I’ve LOVED this feature, Heidi. You are so creative! I wish that I would’ve thought of it. I’m sorry I wasn’t able to comment more. I missed my hold on Betsy-Tacy when it came in at the library this summer. My son and I will have to try it another time for sure.

  7. I agree with Ann and Charlotte, too! And I’d actually recommend just skipping ahead to the fifth book, Heaven to Betsy, if you aren’t really loving the books where she’s younger. You really won’t miss anything vital to the story/characters by skipping the next three. The forewords in the books I read were all written by contemporary authors (like Ann mentioned) about how Betsy helped them realize their dream of becoming an author. Anyway, I agree that the first few books are sweet but they didn’t make me fall in love with the series (like you said, I felt like I was a little too old to appreciate them as well as I might have)… but the later books definitely made me a huge fan of this series. When I first read these books, I was in high school and I’m pretty sure I didn’t read the first four.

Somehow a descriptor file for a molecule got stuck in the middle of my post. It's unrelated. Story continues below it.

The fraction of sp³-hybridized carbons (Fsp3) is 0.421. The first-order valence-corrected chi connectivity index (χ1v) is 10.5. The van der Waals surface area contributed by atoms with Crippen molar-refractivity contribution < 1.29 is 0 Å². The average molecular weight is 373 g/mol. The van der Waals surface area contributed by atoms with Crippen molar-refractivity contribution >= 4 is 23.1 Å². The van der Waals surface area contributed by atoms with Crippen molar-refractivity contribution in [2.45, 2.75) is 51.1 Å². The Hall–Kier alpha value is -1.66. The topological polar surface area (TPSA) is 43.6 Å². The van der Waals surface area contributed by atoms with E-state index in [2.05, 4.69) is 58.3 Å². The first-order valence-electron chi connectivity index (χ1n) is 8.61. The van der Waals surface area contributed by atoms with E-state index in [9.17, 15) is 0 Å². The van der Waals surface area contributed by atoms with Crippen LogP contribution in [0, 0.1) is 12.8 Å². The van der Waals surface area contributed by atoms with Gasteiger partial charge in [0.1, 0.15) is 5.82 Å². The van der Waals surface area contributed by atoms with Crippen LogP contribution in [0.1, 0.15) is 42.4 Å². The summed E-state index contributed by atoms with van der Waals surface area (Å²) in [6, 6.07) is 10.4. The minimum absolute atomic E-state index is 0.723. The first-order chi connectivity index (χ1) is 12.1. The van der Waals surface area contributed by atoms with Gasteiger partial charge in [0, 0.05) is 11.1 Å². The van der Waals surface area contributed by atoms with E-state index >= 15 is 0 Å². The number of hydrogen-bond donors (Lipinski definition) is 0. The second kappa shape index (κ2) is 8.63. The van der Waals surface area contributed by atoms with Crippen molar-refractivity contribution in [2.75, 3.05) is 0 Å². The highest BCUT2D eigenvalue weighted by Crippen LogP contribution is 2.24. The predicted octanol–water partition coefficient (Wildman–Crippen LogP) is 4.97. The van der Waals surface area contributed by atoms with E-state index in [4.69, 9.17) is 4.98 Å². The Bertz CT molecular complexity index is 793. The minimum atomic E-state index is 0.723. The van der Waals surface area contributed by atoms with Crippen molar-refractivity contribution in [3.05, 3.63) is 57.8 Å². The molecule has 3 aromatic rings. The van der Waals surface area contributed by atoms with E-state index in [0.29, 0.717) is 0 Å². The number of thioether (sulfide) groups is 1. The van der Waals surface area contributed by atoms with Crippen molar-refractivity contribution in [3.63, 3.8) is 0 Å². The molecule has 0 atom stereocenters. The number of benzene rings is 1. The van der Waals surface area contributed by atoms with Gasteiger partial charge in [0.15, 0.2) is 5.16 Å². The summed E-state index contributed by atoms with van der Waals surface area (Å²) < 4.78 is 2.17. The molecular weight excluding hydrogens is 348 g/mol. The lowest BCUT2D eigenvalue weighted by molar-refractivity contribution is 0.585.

8. Eszter says:

    I have wanted to read the Betsy-Tacy series, since I learned how obsessed Hannah from So Obsessed With is with this. And as we both are fans of L.M Montgomery and Jane Austen, I am sure, I will like this too. However, I’ve always wanted to read the Little House series too, but haven’t yet. I have so many books to read!

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While the source for each book I review is posted within its review, please assume unless otherwise stated that books reviewed on Bunbury in the Stacks were received free from the author or publisher in exchange for an honest review.